Following the neo-liberal restructuring of the country and economy in the post-civil war period of the 1990s, the parasitic relationship between the financial sector and the state led to large fiscal deficits driven by high-borrowing interest rates, overspending, an expensive and ineffective electricity sector, corruption in public works projects and capital investments, and inefficient tax collection. This destructive operation of extraction began to show cracks in the summer of 2019 with a liquidity crisis, compounded by the effects the October 17 revolution, the pandemic, and the August 2020 Beirut port explosion. As a result, the poverty rate in Lebanon doubled from 42% in 2019 to 82% of the total population in 2021. Inequality has skyrocketed with the middle class, which now accounts for less than 40% of the population, while the percentage of wealthy people has decreased from 15% to 5% in 2020. From the advent of the crisis in 2019, the Lebanese pound has devalued by about 95% against the US dollar. Sitting at one of the highest in the world, Lebanon’s food prices have risen by 1,000% from October 2019 to January 2022. It is estimated that Lebanese banks have faced losses of up to $69 billion since the beginning of the crisis. In the face of what the World Bank calls one of the worst economic crises on record in modern history, Lebanon is hedging its bets on the “tried and true” option and is currently negotiating an IMF bailout in an attempt to pull itself out of this quagmire.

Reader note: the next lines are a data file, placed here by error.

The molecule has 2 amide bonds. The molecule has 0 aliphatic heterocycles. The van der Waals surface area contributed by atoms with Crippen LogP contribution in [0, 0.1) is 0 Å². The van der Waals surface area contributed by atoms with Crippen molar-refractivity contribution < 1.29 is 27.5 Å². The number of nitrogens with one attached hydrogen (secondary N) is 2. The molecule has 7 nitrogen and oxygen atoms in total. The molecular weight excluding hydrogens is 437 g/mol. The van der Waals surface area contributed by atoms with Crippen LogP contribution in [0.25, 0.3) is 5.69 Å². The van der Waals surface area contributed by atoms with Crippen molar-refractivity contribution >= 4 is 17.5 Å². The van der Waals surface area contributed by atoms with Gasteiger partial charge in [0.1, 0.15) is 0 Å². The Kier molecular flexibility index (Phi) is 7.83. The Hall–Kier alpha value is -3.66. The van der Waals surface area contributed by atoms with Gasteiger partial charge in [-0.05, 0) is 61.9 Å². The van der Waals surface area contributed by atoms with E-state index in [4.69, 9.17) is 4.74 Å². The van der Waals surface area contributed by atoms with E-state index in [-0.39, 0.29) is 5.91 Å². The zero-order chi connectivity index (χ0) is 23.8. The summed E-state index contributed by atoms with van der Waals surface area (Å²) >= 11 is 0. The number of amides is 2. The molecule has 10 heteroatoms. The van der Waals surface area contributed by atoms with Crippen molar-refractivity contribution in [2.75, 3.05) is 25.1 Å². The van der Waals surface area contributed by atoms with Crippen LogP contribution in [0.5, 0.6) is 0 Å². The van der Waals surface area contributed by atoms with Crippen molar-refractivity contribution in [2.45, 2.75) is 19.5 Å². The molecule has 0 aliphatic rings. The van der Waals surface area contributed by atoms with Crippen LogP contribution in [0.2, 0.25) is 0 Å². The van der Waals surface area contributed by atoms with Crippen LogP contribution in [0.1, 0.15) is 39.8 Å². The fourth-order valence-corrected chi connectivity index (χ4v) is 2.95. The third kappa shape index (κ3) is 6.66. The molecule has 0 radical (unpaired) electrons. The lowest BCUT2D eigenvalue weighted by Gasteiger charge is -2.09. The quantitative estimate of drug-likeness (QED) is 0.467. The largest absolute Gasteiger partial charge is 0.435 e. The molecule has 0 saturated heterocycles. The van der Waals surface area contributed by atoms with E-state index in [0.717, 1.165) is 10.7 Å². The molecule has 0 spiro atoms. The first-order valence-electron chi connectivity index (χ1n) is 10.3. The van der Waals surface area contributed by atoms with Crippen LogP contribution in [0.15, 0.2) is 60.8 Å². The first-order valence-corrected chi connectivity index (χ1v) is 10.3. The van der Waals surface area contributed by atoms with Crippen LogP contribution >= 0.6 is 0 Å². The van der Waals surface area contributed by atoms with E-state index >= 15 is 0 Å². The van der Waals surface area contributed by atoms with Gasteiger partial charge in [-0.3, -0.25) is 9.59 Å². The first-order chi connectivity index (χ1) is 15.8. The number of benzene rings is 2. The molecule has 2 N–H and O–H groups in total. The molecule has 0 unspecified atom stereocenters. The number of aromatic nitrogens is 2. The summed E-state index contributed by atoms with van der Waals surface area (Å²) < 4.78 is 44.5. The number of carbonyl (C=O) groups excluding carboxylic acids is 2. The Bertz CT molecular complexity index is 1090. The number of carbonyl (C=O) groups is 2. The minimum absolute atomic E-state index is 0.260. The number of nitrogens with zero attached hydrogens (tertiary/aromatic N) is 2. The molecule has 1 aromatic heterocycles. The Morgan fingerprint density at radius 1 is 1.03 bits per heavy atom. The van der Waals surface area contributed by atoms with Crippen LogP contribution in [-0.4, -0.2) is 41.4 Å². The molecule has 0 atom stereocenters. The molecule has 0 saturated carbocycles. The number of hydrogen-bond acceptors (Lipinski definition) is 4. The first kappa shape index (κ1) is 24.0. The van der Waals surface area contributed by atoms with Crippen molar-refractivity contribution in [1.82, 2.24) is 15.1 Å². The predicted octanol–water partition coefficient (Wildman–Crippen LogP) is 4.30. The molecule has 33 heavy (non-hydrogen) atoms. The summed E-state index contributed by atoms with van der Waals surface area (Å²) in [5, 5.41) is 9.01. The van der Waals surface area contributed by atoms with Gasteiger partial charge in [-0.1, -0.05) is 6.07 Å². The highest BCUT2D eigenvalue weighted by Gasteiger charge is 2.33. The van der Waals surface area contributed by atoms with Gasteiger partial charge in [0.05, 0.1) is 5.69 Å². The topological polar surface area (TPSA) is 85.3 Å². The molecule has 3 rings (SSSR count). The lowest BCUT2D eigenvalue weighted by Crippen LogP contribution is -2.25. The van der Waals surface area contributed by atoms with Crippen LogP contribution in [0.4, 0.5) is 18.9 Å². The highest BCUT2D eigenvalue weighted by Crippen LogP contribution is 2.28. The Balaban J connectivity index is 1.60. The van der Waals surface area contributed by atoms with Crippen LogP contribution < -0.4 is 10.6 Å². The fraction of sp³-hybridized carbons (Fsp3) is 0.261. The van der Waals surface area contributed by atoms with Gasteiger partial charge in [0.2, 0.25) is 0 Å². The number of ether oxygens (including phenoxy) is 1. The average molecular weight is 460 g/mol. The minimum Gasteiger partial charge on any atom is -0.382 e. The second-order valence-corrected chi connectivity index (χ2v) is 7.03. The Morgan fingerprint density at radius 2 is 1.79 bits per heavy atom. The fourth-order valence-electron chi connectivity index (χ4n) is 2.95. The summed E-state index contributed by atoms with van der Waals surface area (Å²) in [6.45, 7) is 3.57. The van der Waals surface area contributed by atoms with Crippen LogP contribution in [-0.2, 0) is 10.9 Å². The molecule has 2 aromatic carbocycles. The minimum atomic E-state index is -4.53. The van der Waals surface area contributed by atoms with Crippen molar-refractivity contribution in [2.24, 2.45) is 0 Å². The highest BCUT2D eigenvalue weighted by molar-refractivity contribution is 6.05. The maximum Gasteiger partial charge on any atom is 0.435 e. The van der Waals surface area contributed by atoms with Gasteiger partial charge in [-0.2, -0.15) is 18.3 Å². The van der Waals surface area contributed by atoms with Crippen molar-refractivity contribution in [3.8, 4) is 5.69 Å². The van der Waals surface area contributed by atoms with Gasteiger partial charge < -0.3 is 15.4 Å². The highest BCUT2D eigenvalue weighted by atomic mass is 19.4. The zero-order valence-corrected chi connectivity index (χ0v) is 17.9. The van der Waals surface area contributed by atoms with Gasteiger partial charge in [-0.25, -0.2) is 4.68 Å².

The IMF and modern crises